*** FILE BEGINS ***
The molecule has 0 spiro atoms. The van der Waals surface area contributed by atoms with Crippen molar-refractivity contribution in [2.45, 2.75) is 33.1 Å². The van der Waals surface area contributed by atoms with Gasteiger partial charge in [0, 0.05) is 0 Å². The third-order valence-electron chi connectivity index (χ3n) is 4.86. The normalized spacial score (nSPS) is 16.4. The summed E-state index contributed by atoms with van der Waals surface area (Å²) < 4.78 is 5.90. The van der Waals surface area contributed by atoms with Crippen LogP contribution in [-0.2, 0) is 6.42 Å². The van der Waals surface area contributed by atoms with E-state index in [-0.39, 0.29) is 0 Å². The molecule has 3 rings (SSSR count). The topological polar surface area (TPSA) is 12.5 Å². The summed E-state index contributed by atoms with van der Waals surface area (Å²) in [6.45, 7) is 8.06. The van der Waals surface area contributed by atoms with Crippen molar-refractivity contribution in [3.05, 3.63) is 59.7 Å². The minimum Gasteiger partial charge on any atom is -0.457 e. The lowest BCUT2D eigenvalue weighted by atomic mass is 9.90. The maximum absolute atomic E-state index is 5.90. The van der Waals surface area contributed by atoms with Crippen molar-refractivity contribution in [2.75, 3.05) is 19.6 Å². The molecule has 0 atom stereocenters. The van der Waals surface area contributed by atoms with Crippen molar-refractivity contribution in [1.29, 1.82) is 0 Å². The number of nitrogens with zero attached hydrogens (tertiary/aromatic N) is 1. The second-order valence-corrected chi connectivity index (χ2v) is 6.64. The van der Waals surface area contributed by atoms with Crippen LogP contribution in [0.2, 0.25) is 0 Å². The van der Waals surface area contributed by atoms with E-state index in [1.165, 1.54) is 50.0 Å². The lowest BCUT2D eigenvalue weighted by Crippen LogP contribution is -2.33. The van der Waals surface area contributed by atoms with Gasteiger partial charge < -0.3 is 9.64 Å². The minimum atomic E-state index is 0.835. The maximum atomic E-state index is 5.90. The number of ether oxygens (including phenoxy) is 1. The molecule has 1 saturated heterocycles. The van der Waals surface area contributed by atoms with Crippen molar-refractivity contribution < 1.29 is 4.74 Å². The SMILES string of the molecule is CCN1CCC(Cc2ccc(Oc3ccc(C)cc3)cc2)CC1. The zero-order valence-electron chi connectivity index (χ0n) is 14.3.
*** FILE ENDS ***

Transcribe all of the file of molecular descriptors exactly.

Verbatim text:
The molecule has 0 spiro atoms. The van der Waals surface area contributed by atoms with Crippen molar-refractivity contribution in [2.45, 2.75) is 33.1 Å². The van der Waals surface area contributed by atoms with Gasteiger partial charge in [0, 0.05) is 0 Å². The third-order valence-electron chi connectivity index (χ3n) is 4.86. The normalized spacial score (nSPS) is 16.4. The summed E-state index contributed by atoms with van der Waals surface area (Å²) < 4.78 is 5.90. The van der Waals surface area contributed by atoms with Crippen LogP contribution in [-0.2, 0) is 6.42 Å². The van der Waals surface area contributed by atoms with E-state index in [-0.39, 0.29) is 0 Å². The molecule has 3 rings (SSSR count). The topological polar surface area (TPSA) is 12.5 Å². The summed E-state index contributed by atoms with van der Waals surface area (Å²) in [6.45, 7) is 8.06. The van der Waals surface area contributed by atoms with Crippen molar-refractivity contribution in [3.05, 3.63) is 59.7 Å². The minimum Gasteiger partial charge on any atom is -0.457 e. The lowest BCUT2D eigenvalue weighted by atomic mass is 9.90. The maximum absolute atomic E-state index is 5.90. The van der Waals surface area contributed by atoms with Crippen molar-refractivity contribution in [2.75, 3.05) is 19.6 Å². The molecule has 0 atom stereocenters. The van der Waals surface area contributed by atoms with Crippen molar-refractivity contribution in [1.29, 1.82) is 0 Å². The number of nitrogens with zero attached hydrogens (tertiary/aromatic N) is 1. The second-order valence-corrected chi connectivity index (χ2v) is 6.64. The van der Waals surface area contributed by atoms with Crippen LogP contribution in [0.2, 0.25) is 0 Å². The van der Waals surface area contributed by atoms with E-state index in [1.165, 1.54) is 50.0 Å². The lowest BCUT2D eigenvalue weighted by Crippen LogP contribution is -2.33. The van der Waals surface area contributed by atoms with Gasteiger partial charge < -0.3 is 9.64 Å². The minimum atomic E-state index is 0.835. The maximum atomic E-state index is 5.90. The number of ether oxygens (including phenoxy) is 1. The molecule has 1 saturated heterocycles. The van der Waals surface area contributed by atoms with Crippen molar-refractivity contribution < 1.29 is 4.74 Å². The SMILES string of the molecule is CCN1CCC(Cc2ccc(Oc3ccc(C)cc3)cc2)CC1. The zero-order valence-electron chi connectivity index (χ0n) is 14.3.